Definitely- Chaplin is good, but Buster's films linger in your mind for years. His character is more universally relatable.

Hammerson said...

I HATE the music on the Sherlock Jr. dvd, it has shitty synth and guitar

Are you sure about synth? There is electric guitar, but I can't remember any synths being used.
The same music is on all DVD versions of Sherlock Jr. It's even on the recent French mk2 box set with several newly restored BK films, so it seems like it's accepted as the official music score for Sherlock Jr. I don't really hate it, but it would be better to have the choice between two different music tracks, like it's been done on several silent film DVDs.
BTW, nice tribute to Buster. I can't decide whether I prefer him or Chaplin... they're both among the greatest geniuses of cinema.

Vanoni! said...

I guess the Chaplin/Keaton debate could be argued both ways all day long. But my money's on Keaton.
Both were groundbreakers and deserve their accolades, but like Kali's said - Keaton's stuff compells me to come back again and again.

- Corbett

Sam said...

Tis sad. Buster never got any credit from the people who stole his gags.

william wray said...

Maybe it's as simpe as Chaplin got his due and was forever remembered as the greatest of all time. where as BK was kind of forgotten. So it dosen't seem fair. Chaplin was good, but wasan't quite as good as his huge legend. BK is like finding a hidden gem, how could we have missed it?

Kali Fontecchio said...

Ya, Chaplin totally got a bigger rep for some reason. Buster seems to be a little more well known nowadays. I think his late wife Eleanor can be thanked for that. He had a revival sometime in the 50s- I still have not seen his Twilight Zone appearance, but I have seen some crappy commercials though- ick!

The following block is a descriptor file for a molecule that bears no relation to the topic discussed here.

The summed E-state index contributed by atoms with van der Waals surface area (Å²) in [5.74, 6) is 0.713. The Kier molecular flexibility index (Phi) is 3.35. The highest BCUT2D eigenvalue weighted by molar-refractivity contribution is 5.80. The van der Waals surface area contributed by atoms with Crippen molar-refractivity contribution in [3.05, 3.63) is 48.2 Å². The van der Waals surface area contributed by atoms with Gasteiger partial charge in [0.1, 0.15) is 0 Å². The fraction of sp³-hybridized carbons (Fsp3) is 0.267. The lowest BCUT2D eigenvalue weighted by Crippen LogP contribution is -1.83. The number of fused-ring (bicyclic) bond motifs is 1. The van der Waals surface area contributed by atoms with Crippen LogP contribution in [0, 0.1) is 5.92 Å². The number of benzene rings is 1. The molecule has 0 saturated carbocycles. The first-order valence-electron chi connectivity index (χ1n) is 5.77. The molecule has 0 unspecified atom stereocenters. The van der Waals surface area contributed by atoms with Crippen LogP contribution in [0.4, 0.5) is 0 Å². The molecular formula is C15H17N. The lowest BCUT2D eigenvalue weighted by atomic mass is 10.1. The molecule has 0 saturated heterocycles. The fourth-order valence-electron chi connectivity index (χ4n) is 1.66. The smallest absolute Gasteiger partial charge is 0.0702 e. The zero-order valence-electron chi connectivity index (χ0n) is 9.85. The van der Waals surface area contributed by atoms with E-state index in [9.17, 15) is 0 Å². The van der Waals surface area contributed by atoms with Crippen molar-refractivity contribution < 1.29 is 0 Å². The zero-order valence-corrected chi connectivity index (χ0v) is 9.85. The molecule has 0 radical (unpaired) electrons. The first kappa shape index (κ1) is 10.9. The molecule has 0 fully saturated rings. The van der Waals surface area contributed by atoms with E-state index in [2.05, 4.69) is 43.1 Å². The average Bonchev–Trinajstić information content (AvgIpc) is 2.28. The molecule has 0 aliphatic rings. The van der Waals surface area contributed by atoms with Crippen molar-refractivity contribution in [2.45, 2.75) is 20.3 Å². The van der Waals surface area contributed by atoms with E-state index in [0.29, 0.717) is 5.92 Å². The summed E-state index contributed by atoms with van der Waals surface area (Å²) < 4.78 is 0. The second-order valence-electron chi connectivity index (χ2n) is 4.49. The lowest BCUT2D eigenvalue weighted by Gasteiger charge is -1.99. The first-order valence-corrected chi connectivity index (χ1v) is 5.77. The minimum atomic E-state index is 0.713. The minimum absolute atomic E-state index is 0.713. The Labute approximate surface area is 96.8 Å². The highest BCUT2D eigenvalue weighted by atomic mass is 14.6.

David Germain said...

Maybe it's as simple as Chaplin got his due and was forever remembered as the greatest of all time. where as BK was kind of forgotten.

I think it's moreso due to the fact that they had entirely different approaches to creating their films.

Chaplain would try to anticipate what the audience of his day would like to see. Keaton on the other hand wouldn't even think of the audience really. He'd just try something he thought was funny/brilliant/whatever and hope it works.

Kali Fontecchio said...

"Chaplain would try to anticipate what the audience of his day would like to see. Keaton on the other hand wouldn't even think of the audience really. He'd just try something he thought was funny/brilliant/whatever and hope it works."

I think they both did their best to entertain and please the audience on some level, Keaton didn't just brush them off. On the contrary, Chaplin in later years working on films like City Lights etc. would take years to perfect them to his high artistic standards. I'd say he's more determined to please himself rather than the audience compared to Buster.

Anonymous said...

Hi, Kali, Buster Keaton Fan

I like the idea of a Keaton Odyssey around LA. I know he used to live in Woodland Hills in the '40s & 50's (after what'sername Talmadge dumped him) - anyone know his address? (I live in Woodland Hills)